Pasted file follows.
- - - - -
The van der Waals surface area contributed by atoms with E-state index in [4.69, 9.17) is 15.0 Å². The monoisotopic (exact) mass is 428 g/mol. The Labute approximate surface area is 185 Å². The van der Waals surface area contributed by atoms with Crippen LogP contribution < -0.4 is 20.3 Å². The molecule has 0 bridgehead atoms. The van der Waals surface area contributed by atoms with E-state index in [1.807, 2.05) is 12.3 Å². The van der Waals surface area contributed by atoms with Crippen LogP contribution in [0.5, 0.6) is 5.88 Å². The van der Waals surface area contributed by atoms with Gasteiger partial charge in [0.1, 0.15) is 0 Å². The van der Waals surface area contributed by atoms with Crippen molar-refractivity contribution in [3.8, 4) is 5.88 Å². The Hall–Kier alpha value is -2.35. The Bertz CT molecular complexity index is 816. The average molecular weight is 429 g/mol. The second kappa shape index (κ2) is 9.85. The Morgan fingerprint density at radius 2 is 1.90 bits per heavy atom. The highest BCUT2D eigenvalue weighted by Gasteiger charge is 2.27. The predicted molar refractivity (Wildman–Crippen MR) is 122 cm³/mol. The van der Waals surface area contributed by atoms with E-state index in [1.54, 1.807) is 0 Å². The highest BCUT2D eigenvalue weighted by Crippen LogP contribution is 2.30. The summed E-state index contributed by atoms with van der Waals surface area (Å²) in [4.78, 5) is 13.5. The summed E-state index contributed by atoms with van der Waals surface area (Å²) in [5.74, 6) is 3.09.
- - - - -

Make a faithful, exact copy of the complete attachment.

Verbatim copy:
The van der Waals surface area contributed by atoms with E-state index in [4.69, 9.17) is 15.0 Å². The monoisotopic (exact) mass is 428 g/mol. The Labute approximate surface area is 185 Å². The van der Waals surface area contributed by atoms with Crippen LogP contribution < -0.4 is 20.3 Å². The molecule has 0 bridgehead atoms. The van der Waals surface area contributed by atoms with E-state index in [1.807, 2.05) is 12.3 Å². The van der Waals surface area contributed by atoms with Crippen LogP contribution in [0.5, 0.6) is 5.88 Å². The van der Waals surface area contributed by atoms with Gasteiger partial charge in [0.1, 0.15) is 0 Å². The van der Waals surface area contributed by atoms with Crippen molar-refractivity contribution in [3.8, 4) is 5.88 Å². The Hall–Kier alpha value is -2.35. The Bertz CT molecular complexity index is 816. The average molecular weight is 429 g/mol. The second kappa shape index (κ2) is 9.85. The Morgan fingerprint density at radius 2 is 1.90 bits per heavy atom. The highest BCUT2D eigenvalue weighted by Gasteiger charge is 2.27. The predicted molar refractivity (Wildman–Crippen MR) is 122 cm³/mol. The van der Waals surface area contributed by atoms with E-state index in [1.54, 1.807) is 0 Å². The highest BCUT2D eigenvalue weighted by Crippen LogP contribution is 2.30. The summed E-state index contributed by atoms with van der Waals surface area (Å²) in [4.78, 5) is 13.5. The summed E-state index contributed by atoms with van der Waals surface area (Å²) in [5.74, 6) is 3.09.